There are a lot of rumors floating around that Lieutenant General Andrei Sychevoy (/Sychevoi) was captured on September 8th, dressed as a Lieutenant Colonel, when Ukrainian forces liberated the town of Balakliia. If it is true, it would be a historic coup for Ukraine. Not only is he a Lieutenant General, but he is (or was) commander of the entire Western Military District. That's huge. Unfortunately, I don't believe the individual shown in the video is Sychevoy. There are a large number of reasons I say this, so settle in for a long read:
First, I'd like to address the physical similarities, because that is what everyone is making such a big deal out of. At first glance I can see how they would look similar, but it doesn't hold up on closer inspection. I believe the actual identity of the prisoner is LPR Lieutenant Colonel Alexander Seliverstov:
Please forgive my (lack of) MS Paint skills coming up. But I know how OSINT loves its colored circles, so who am I to deviate from the expected?
Sychevoy's now infamous mole:
Sychevoy has a single, very prominent mole on the left side of his face (purple circle), almost dead even with the center of his mouth. The POW has two possible moles on the left side of his face, either or both of which could just as easily be dirt, scars, or bruising. One of them is above his mouth (yellow) and one below (red).
If we take a look at the POW and compare it to Lt. Colonel Seliverstov we can see that they share the two marks, in the same locations. They also share a scar (blue) just to the left of the mouth, something that Sychevoy does not have:
Looking at a better angle of Seliverstov we can also see that his hairline (orange) juts out to above his eyebrows, before angling back towards the top of his head. This same pattern can be seen on the POW. But if we look at the photos of Sychevoy, we see that his hairline doesn't come anywhere near his eyebrows.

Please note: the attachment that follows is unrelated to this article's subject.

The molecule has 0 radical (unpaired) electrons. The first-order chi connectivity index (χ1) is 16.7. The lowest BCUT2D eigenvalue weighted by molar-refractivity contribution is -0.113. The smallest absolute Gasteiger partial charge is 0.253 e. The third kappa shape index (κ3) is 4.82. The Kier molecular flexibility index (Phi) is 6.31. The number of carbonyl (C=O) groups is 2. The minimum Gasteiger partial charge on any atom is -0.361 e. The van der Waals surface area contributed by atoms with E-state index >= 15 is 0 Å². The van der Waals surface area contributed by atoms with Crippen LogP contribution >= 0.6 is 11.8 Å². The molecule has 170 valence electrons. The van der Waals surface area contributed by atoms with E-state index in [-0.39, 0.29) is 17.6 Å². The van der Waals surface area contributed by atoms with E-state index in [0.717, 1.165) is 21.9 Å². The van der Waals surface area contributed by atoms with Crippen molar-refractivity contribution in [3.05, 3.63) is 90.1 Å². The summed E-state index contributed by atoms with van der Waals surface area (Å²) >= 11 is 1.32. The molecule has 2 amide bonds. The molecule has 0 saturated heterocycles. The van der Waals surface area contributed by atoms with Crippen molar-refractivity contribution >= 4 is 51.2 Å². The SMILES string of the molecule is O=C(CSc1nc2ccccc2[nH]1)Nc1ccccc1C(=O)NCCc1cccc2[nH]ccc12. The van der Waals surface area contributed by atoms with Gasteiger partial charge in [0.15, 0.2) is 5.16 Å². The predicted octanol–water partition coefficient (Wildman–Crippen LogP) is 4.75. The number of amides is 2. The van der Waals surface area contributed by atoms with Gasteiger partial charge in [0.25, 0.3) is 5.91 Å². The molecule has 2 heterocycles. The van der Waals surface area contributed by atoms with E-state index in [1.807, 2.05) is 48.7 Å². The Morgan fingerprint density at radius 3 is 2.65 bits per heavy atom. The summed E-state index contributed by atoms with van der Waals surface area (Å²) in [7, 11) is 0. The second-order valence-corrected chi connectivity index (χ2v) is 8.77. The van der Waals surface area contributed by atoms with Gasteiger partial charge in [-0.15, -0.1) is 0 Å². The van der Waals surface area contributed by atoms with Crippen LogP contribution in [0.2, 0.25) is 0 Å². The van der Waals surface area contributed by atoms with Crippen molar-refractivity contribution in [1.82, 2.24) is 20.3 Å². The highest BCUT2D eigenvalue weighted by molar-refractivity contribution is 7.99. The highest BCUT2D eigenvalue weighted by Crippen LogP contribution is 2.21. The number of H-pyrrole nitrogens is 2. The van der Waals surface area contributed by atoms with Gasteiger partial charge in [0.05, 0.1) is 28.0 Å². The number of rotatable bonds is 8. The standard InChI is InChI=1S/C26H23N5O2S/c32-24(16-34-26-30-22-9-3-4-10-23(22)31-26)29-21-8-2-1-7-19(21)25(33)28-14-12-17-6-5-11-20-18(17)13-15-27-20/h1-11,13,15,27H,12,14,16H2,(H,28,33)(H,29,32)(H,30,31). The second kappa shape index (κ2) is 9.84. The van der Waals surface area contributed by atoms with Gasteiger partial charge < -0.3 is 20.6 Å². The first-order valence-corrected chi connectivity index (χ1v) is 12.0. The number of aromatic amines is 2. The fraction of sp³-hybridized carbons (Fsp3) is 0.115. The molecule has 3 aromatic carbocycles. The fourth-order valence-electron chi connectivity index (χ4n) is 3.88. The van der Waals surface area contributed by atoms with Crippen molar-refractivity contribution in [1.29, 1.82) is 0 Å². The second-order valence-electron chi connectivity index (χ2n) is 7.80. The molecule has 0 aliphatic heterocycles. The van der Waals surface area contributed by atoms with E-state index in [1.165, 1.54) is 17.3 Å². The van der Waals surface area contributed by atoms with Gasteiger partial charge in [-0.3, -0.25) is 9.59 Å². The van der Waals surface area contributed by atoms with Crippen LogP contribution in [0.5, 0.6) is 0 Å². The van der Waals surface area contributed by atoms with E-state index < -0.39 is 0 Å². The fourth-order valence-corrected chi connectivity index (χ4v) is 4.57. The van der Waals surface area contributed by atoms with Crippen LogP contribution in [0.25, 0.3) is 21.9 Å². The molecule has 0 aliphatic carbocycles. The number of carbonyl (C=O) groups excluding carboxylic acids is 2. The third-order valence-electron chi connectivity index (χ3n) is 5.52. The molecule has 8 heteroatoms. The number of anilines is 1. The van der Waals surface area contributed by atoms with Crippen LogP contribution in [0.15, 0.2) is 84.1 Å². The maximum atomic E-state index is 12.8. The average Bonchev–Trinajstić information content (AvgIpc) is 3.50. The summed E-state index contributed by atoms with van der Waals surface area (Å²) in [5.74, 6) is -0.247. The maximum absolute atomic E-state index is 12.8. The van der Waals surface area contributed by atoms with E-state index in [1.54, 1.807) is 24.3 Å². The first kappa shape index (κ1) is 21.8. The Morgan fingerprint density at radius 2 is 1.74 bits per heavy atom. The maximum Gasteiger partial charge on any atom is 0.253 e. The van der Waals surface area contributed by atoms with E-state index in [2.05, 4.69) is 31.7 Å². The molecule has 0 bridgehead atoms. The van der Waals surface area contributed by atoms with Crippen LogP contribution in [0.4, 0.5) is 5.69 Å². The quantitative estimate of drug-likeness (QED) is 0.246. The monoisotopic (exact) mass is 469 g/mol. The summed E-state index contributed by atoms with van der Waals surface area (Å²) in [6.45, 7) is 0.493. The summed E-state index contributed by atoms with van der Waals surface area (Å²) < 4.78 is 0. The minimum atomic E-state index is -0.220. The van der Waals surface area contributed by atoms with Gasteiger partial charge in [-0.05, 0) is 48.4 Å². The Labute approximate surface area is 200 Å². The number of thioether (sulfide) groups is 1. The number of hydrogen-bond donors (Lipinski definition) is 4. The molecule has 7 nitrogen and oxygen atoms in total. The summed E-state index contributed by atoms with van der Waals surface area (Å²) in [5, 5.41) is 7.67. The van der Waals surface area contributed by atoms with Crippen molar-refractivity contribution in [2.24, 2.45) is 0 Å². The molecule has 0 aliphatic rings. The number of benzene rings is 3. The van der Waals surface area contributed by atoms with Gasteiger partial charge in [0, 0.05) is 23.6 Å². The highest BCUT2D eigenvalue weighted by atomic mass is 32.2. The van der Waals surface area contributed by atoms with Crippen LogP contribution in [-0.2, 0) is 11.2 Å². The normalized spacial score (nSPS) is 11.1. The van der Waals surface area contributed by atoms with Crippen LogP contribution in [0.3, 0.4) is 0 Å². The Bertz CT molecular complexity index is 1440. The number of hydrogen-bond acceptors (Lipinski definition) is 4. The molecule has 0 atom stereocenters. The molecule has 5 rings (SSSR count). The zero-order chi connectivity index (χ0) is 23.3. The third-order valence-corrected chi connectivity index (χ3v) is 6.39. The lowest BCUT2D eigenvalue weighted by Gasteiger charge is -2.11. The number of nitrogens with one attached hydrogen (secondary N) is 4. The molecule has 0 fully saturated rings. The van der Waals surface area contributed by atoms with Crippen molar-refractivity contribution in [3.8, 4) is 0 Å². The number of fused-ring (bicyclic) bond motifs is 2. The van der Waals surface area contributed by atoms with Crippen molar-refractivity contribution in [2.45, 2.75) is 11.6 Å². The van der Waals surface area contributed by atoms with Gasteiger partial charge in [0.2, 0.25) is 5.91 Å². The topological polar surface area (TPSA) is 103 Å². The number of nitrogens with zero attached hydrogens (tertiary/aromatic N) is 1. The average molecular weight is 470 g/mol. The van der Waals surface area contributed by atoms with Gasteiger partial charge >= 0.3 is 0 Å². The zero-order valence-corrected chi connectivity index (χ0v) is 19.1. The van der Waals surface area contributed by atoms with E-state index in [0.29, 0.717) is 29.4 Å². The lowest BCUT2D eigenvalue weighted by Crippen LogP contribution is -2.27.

You can stop reading now if you're only here for the physical evidence. I think it is pretty clear from that alone that the POW is likely not General Sychevoy, and is much more probably Lieutenant Colonel Alexander Seliverstov.
While I find the physical evidence pretty compelling, it's only human nature to see what we expect to see. So let's continue with non-physical evidence. First, and perhaps least convincing, is that Russian telegram channels have been saying for weeks that Sychevoy had been relieved of his command due to poor performance. Some even state he was dismissed from the armed forces entirely (and possibly arrested).
In connection with the unsatisfactory results in the conduct of the Special Military Operation, the following generals were dismissed from the RF Armed Forces:
- Lieutenant General Andrei Sychevoy - from the post of commander of the Western Military District;
- Lieutenant General Vladislav Ershov - from the post of commander of the 6th Combined Arms Army of the Western Military District;
- Major General Vyacheslav Gurov - from the post of commander of the 1st Tank Army of the Western Military District;
- Lieutenant General Yakov Ryazantsev - from the post of commander of the 49th Combined Arms Army of the Southern Military District.
If he had been relieved of duty even a few days prior to the Ukrainian push, he wouldn't have been anywhere near the front lines. Armies don't just leave fired generals sitting around their former commands. And if he had actually been removed from the armed forces altogether, he'd almost certainly be facing some repercussions back in Moscow by now.